## Wavelet Transform

### Background

Wavelet analysis is a technique to transform an array of N numbers from their actual numerical values to an array of N wavelet coefficients.

Each wavelet coefficient represents the closeness of the fit (or correlation) between the wavelet function at a particular size and a particular location within the data array. By varying the size of the wavelet function (usually in powers-of-two) and shifting the wavelet so it covers the entire array, you can build up a picture of the overall match between the wavelet function and your data array.

Since the wavelet functions are compact (hence the term wave-let), the wavelet coefficients only measure the variations around a small region of the data array. This property makes wavelet analysis very useful for signal or image processing; the "localized" nature of the wavelet transform allows you to easily pick out features in your data such as spikes (for example, noise or discontinuities), discrete objects (in, for example, astronomical images or satellite photos), edges of objects, etc.

The localization also implies that a wavelet coefficient at one location is not affected by the coefficients at another location in the data. This makes it possible to remove "noise" of all different scales from a signal, simply by discarding the lowest wavelet coefficients.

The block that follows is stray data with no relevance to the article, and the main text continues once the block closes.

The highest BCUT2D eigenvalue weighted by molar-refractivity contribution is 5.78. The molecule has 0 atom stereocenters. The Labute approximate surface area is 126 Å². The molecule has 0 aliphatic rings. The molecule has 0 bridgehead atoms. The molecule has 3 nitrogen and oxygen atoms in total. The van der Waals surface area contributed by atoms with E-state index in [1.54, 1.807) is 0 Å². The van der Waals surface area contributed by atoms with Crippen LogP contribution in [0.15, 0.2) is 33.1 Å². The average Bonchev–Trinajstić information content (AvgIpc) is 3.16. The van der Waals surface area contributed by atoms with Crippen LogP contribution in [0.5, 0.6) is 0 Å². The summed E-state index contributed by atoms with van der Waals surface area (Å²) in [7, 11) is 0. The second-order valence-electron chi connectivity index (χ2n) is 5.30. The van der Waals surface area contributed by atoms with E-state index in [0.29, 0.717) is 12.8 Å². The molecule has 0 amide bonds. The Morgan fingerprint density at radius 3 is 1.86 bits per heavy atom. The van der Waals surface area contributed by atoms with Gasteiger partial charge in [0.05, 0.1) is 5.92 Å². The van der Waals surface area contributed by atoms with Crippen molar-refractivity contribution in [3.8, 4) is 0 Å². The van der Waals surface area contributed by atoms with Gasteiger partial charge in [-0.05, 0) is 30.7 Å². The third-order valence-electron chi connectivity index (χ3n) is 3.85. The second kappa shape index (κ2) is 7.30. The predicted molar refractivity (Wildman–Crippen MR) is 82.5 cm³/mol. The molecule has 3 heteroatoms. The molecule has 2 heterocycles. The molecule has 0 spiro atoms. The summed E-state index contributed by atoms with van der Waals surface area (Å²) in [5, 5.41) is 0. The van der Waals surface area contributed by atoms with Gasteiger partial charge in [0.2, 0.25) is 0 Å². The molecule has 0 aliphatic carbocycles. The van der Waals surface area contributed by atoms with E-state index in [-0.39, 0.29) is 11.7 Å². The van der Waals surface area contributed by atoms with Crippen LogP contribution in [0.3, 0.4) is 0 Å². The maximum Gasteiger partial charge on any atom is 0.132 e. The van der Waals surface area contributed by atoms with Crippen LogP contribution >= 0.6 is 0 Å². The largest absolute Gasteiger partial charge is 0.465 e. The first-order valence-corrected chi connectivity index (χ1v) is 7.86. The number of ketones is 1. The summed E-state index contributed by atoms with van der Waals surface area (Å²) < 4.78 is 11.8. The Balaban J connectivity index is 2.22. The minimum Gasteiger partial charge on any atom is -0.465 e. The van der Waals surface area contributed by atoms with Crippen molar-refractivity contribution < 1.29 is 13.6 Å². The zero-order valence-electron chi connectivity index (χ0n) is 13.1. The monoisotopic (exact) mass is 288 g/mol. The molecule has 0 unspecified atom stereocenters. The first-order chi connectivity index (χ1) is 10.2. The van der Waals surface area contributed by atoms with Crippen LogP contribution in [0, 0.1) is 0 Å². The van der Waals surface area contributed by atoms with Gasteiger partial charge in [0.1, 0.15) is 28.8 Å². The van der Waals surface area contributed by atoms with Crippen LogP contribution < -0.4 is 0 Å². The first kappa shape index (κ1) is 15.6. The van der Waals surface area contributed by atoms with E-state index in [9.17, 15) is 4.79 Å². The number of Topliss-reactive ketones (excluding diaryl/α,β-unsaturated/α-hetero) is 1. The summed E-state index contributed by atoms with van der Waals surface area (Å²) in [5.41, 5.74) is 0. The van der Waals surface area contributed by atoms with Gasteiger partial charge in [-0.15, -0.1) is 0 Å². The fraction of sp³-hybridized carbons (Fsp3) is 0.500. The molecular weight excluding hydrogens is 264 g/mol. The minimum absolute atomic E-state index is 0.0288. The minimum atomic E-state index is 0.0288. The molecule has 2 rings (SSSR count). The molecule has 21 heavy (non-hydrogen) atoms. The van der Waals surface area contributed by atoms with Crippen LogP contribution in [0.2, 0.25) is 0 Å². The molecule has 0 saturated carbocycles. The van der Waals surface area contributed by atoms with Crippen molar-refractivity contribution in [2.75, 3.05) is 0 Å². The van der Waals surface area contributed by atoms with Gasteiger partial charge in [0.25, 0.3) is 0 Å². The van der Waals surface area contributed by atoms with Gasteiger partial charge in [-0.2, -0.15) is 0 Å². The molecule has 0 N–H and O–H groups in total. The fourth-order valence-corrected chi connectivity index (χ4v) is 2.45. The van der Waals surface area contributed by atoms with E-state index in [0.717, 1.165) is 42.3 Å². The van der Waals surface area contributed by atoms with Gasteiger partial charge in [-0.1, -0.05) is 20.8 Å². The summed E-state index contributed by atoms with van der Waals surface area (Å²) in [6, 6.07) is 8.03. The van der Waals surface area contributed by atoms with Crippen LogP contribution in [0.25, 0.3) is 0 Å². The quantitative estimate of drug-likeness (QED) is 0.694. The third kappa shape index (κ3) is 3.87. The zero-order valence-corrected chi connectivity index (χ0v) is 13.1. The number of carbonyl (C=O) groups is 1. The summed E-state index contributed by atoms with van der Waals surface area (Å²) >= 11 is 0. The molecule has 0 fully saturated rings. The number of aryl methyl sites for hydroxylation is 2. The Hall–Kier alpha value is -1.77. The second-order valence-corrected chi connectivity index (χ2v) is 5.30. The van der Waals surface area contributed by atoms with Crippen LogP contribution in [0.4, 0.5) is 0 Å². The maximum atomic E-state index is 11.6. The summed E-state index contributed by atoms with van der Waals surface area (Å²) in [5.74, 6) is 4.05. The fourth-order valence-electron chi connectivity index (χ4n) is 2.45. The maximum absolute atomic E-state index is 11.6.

For a general introduction to the wavelet transform and its applications see Hubbard (1998).

### Method

The IDL Wavelet Toolkit uses the continuous and discrete wavelet transforms. Details on the discrete wavelet transform can be found in Daubechies (1992) and Mallat (1989). A good introduction to the DWT and multiresolution analysis is given in Lindsay et al. (1996).

The DWT routines are based on the routines described in section 13.10 of Numerical Recipes in C: The Art of Scientific Computing, 2nd ed. (Cambridge University Press), and are used by permission.

An introduction to the continuous wavelet transform for time series analysis can be found in Torrence and Compo (1998), along with a discussion of statistical significance testing.